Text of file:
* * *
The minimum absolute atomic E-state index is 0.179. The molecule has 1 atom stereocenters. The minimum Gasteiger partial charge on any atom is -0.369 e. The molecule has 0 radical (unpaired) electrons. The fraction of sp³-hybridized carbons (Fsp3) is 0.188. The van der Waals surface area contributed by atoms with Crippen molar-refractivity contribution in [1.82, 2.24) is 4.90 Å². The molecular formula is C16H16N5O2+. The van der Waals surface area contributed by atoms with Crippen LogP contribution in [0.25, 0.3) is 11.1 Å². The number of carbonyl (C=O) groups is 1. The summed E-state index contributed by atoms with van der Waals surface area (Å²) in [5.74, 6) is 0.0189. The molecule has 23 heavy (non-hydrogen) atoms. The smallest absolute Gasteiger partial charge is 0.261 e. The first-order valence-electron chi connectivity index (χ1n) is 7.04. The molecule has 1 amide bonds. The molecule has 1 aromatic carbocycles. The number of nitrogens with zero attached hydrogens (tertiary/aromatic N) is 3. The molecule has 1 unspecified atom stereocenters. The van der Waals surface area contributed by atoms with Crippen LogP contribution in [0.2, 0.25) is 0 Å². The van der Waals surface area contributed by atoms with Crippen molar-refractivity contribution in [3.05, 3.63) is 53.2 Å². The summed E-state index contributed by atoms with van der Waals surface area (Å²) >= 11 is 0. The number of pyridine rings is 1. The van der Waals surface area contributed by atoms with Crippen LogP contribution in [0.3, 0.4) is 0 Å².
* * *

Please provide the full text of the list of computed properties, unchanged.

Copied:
The minimum absolute atomic E-state index is 0.179. The molecule has 1 atom stereocenters. The minimum Gasteiger partial charge on any atom is -0.369 e. The molecule has 0 radical (unpaired) electrons. The fraction of sp³-hybridized carbons (Fsp3) is 0.188. The van der Waals surface area contributed by atoms with Crippen molar-refractivity contribution in [1.82, 2.24) is 4.90 Å². The molecular formula is C16H16N5O2+. The van der Waals surface area contributed by atoms with Crippen LogP contribution in [0.25, 0.3) is 11.1 Å². The number of carbonyl (C=O) groups is 1. The summed E-state index contributed by atoms with van der Waals surface area (Å²) in [5.74, 6) is 0.0189. The molecule has 23 heavy (non-hydrogen) atoms. The smallest absolute Gasteiger partial charge is 0.261 e. The first-order valence-electron chi connectivity index (χ1n) is 7.04. The molecule has 1 amide bonds. The molecule has 1 aromatic carbocycles. The number of nitrogens with zero attached hydrogens (tertiary/aromatic N) is 3. The molecule has 1 unspecified atom stereocenters. The van der Waals surface area contributed by atoms with Crippen LogP contribution in [0.2, 0.25) is 0 Å². The van der Waals surface area contributed by atoms with Crippen molar-refractivity contribution in [3.05, 3.63) is 53.2 Å². The summed E-state index contributed by atoms with van der Waals surface area (Å²) >= 11 is 0. The number of pyridine rings is 1. The van der Waals surface area contributed by atoms with Crippen LogP contribution in [0.3, 0.4) is 0 Å².